ABSTRACT: Identifying targets for personalized targeted therapy is the pathologist's domain and a treasure. For decades, pathologists have had to learn, understand, adopt and implement many new laboratory techniques as they arrived on the scene. Pathologists successfully integrate the results of those tests into final pathology reports that were, and still are, the basis of clinical therapeutic decisions. The molecular methods are different but no more difficult to comprehend in the era of "kit procedures". In recent years, the development of targeted therapies has influenced routine practices in pathology laboratories because the use of molecular techniques is required to include clinically useful predictive information in the pathology report. Pathologists have the knowledge and expertise to identify particular gene mutations using the appropriate molecular tests currently available. This review focuses on the most important recent developments in KRAS mutation testing in metastatic colorectal cancer (CRC), and shows that a pathologist is involved in 10 stages of this procedure. Recent studies have shown that highly sensitive, simple, reliable and rapid assays may significantly improve the identification of CRC patients resistant to anti-EGFR therapy. Thus, direct sequencing does not seem to be an optimal procedure of KRAS testing for clinical purposes. Twelve currently available high-sensitivity diagnostic assays (with the CE-IVD mark) for KRAS mutation testing are briefly described and compared. The suggested pathology report content for somatic mutation tests is described. In conclusion, evidence is presented that sending away paraffin blocks with tumor tissue for KRAS mutation testing may not be in the best interest of patients. Instead, an evidence-based approach indicates that KRAS mutation testing should be performed in pathology departments, only with the use of CE-IVD/FDA-approved KRAS tests, and with the obligatory, periodic participation in the KRAS EQA scheme organized by the European Society of Pathology as an independent international body.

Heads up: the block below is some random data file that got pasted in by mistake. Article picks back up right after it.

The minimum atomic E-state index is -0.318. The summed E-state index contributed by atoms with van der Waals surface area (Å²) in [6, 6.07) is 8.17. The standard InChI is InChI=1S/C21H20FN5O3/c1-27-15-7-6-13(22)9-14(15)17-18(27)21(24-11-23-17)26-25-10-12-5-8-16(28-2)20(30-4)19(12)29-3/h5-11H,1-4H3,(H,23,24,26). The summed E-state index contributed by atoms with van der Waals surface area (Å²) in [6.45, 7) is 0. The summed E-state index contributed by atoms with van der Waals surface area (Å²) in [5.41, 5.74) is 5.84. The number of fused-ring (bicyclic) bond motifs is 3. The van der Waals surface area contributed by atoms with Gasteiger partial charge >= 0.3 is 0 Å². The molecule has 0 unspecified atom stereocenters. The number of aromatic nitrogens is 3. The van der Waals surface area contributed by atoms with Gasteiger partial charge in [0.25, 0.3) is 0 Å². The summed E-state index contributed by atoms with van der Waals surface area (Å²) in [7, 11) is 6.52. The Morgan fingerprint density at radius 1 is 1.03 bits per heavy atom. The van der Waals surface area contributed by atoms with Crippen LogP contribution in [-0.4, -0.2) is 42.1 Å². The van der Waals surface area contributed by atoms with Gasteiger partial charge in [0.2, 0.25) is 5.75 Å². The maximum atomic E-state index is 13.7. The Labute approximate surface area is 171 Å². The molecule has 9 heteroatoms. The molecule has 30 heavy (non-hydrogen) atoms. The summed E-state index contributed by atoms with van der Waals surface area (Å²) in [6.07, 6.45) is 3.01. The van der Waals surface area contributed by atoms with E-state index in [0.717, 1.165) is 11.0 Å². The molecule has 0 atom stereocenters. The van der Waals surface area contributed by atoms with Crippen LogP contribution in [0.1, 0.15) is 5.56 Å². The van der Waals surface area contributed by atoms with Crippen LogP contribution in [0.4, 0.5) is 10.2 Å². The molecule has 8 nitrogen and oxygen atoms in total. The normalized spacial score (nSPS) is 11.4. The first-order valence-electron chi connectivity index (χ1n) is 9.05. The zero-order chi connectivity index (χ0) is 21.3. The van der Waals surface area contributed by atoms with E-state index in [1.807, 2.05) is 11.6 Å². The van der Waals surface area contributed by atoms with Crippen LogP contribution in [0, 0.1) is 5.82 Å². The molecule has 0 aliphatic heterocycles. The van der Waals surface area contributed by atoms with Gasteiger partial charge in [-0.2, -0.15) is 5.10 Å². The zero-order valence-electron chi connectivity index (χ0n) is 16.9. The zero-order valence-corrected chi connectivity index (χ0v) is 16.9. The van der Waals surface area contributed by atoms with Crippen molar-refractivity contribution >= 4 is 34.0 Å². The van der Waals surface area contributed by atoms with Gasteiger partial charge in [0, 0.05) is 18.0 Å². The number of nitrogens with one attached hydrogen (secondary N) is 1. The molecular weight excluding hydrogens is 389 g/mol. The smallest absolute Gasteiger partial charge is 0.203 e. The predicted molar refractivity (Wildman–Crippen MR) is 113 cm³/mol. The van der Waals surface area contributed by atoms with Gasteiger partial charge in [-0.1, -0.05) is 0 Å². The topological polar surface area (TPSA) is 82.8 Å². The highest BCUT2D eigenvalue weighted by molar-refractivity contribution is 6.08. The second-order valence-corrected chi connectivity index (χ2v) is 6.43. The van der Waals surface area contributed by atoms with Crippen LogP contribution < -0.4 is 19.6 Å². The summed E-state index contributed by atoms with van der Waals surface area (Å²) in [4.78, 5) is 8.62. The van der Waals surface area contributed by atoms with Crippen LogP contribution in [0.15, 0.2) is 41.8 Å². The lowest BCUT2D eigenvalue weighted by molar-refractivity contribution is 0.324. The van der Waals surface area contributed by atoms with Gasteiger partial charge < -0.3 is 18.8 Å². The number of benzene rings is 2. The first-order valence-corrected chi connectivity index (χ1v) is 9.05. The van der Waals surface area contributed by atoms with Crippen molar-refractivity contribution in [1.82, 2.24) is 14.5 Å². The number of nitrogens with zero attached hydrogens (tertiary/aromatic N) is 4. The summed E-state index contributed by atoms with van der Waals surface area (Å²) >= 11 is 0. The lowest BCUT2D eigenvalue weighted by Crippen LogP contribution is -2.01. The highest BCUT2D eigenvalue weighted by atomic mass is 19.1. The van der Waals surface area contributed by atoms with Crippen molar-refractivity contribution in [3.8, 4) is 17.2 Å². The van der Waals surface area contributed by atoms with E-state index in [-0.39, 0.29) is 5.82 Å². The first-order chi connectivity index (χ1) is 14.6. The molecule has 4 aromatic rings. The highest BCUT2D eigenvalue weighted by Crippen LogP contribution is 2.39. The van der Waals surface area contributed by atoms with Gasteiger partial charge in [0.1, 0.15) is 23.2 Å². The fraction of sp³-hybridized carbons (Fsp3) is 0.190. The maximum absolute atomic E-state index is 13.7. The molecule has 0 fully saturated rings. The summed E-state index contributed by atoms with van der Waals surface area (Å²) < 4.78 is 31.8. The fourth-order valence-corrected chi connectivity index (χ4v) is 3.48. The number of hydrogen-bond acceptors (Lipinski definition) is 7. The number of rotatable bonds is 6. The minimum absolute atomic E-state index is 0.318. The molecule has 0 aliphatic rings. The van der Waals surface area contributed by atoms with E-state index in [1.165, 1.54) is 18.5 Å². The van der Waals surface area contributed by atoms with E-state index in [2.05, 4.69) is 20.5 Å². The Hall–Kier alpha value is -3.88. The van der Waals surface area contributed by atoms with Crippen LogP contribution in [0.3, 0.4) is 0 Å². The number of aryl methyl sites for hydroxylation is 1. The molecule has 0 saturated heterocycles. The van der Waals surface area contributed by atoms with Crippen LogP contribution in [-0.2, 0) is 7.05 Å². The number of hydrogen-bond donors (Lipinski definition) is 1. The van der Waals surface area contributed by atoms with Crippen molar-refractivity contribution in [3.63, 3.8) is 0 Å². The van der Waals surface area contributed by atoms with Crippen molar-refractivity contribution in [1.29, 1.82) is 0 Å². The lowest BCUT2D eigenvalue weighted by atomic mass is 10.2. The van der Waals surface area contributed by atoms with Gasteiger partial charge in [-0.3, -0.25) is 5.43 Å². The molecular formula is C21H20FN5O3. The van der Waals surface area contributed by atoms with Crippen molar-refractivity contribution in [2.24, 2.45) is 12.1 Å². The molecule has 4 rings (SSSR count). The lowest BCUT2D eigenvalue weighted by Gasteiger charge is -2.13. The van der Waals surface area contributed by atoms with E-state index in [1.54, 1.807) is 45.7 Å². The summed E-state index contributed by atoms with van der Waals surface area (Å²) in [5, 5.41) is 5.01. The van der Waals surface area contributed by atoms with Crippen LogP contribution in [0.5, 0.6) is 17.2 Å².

Polish journal of pathology: official journal of the Polish Society of Pathologists 11/2012; 63(3):145-64. DOI:10.5114/pjp.2012.31499 · 1.13 Impact Factor
  • Source
    [Show abstract] [Hide abstract]
    ABSTRACT: Recent advances in molecular biology and pathology have opened new opportunities for refining our knowledge of pathophysiologic events and biomarkers. Particular interest in applying these novel methods to current and archived tissues collected in experimental and epidemiological/clinical studies is evident. Until now, it has not always been possible to use archived alcohol-fixed paraffin-embedded (AFPE) tissues for immunohistochemisty (IHC), because AFPE slices and blocks were not often amenable to standard IHC methods. In order to solve this problem, we developed a simple method of post-fixation, which allows to use, on AFPE slices, standard IHC protocols already used for formalin-fixed paraffin-embedded (FFPE) samples. For the assessment of post-fixation processing and to test the feasibility of IHC, we selected the spleen from Sprague-Dawley rats as a demonstrative tissue. Antibodies to PAX5, CD3, CD68 and Ki-67, were tested on FFPE, AFPE and AFPE post-fixed spleen samples. The specificity of antibodies to bind different epitopes expressed in spleen tissue was maintained in FFPE and AFPE post-fixed sections, according to anatomical localization. Post-fixation of AFPE samples did not affect tissue morphology and IHC results were comparable to the FFPE sections in terms of sensitivity, specificity and intensity of staining. In addition to providing an opportunity to use archived tissues, this new post-fixation method would dramatically reduce the use of formaldehyde during histopathology procedures, thus minimizing worker exposure to this dangerous carcinogenic substance.
Show more